Shailja Patel. patterned sari border
 About/Press KitWorkMigritudeBlogNews/AwardsCalendar ShopContact Shailja
decorative pattern

Be a part of Migritude's journey.
No contribution is too small - or too large. $2 buys coffee for a volunteer. $15 rents a rehearsal studio for an hour. $100 covers 2 hours of lighting / tech / set design. $500 helps fly Shailja to international festivals!!

You can also make a tax-deductible donation by check. Please email for details.

Saturday, February 09, 2008

Don't give in to fear

says L. Muthoni Wanyeki, Executive Director of the Kenya Human Rights Commission, in her latest column in The East African.

That statement has particular power coming from her. In the past weeks, she has received death threats, along with other Kenyan human rights defenders. Please sign the Amnesty Petition for their safety.

Wanyeki continues:

Lives have been lost and continue to be lost. Women have been raped — and now find themselves forced into transactional sex to obtain basic goods and services within the internally displaced camps all over the country. Livelihoods have been destroyed. And fear is growing. Day by day.

We held our breath as the mediation process was launched. We are still holding it. A new form of violence has emerged. We whisper the question: were the murders of two Orange Democratic Movement parliamentarians political assassinations? The propaganda war intensifies.

Part of the propaganda war has to do with naming the violence. The term “genocide” is invoked — ignoring the fact that genocide includes elements of state complicity. The term “ethnic cleansing” is thrown around loosely. Both terms heighten the fear.

Yes, there are historical grievances that need to be addressed. Yes, there are contemporary experiences of exclusion, and persistent inequalities that also need to be addressed. And, most importantly, yes, the victims — and survivors — of the current violence have experienced and understand that violence to be the result of their ethnicity. But the violence is politically-instigated. It finds ethnic expression or manifests itself ethnically because our politics are organised ethnically.

There are now four forms of violence in the country. First, the violence resulting from disorganised and spontaneous protests at the announcement of the disputed presidential result. This form of violence has largely died down (or been suppressed).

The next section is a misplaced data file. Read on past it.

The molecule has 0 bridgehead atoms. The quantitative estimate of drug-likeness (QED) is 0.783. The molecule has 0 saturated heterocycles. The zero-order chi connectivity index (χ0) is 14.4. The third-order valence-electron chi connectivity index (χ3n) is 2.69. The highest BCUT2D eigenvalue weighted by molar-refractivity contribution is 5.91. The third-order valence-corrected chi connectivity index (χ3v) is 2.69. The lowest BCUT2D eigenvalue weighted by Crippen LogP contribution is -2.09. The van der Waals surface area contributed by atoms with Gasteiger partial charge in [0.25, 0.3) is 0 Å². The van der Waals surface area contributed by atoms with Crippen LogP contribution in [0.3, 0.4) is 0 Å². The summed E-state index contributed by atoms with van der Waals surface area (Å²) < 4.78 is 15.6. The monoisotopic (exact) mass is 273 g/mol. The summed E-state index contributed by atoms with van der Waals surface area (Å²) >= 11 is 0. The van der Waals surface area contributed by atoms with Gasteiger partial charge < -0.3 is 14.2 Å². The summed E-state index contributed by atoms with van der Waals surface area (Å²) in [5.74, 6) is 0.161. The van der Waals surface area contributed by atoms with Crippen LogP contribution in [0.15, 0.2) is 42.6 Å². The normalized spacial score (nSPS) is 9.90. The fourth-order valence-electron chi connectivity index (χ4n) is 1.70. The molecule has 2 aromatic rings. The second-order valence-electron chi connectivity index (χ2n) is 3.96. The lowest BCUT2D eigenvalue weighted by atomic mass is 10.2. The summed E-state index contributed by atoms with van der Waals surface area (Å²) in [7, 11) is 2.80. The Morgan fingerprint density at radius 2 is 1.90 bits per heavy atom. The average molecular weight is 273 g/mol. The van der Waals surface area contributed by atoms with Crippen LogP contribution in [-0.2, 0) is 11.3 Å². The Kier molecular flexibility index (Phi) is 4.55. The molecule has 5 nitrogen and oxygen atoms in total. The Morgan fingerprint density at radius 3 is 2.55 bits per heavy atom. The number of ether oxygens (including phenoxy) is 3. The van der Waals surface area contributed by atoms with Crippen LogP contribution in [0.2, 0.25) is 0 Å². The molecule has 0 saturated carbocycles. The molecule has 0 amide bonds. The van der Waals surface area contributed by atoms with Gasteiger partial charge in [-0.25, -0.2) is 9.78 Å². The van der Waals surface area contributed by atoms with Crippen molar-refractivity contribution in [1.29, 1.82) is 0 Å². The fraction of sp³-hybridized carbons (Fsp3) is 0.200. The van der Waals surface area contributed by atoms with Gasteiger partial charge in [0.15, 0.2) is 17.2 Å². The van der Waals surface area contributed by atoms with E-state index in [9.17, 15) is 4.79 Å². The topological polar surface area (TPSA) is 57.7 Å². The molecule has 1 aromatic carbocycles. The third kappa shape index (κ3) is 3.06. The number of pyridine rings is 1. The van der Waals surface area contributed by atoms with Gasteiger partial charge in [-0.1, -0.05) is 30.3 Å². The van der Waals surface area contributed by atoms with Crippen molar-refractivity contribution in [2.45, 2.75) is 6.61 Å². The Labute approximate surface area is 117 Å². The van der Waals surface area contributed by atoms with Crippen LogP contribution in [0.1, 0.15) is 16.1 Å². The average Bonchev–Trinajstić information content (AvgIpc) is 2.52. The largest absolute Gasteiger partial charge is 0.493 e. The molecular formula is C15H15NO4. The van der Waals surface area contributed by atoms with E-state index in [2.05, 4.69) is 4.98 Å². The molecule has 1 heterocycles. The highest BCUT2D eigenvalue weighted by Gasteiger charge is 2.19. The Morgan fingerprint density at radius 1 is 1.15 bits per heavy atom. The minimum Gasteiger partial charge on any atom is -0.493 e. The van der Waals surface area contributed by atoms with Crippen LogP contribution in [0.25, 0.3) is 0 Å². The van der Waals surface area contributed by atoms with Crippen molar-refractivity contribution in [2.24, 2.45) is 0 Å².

Second, and most critically, violence resulting from organised militia activity — beginning most horrendously in the Rift Valley, but now spreading out from Nairobi and Central.

Third, violence by the police force and the General Service Unit’s extraordinary use of force, including extrajudicial killings, primarily in Nyanza.

And fourth, the violence of communal vigilantism — catalysed by the perceived need for self-defence and security, but also by the receipt of IDPs by families and communities in Nairobi and Central.

All forms of violence are completely, utterly unacceptable. All forms of violence must be condemned. And, importantly, accountability must be sought for all forms of violence. There can be no impunity.

But seeking accountability requires the painstaking work of investigation, documentation and evidence collection — particularly with respect to the organised militia activity. We all have initial findings and preliminary information. But that is not enough. Which is why the propaganda war must stop.

Calling for peace is not enough.
We will only slide into civil war if we cannot see through this. We must resist the fear, name the problem accurately and desist from the build up to the declaration of a state of emergency, the deployment of the military or, worse, the usurpation of civilian governance by military governance.

We must demand that the organised militia activity stop.

We must demand that the police and the General Service Unit focus on ensuring that it does, as well as protecting the IDPs.

The mediation process has too much at stake for us all to be compromised now. We have lost too much as it is.

Thursday, February 07, 2008

To subscribe to this blog's RSS Feed

click right here.

Kiai's statement to US House of Representatives

Maina Kiai is the Chair of the Kenya National Commission for Human Rights. In the past two weeks, he's received death threats for his public stance for truth and justice for all Kenyans.

Yesterday, he spoke before the US House of Representatives on the crisis in Kenya. You can read his full statement at the excellent Kenyan Emergency Blog. Some quotes:

Kenya is at a cross-road that will mean either the complete disintegration of Kenya or the beginning of a new, more democratic, sustainable nation suited to the needs and aspirations of the Kenyan people.

What is going on in Kenya is a political crisis with ethnic manifestation because politics in Kenya is organized ethnically.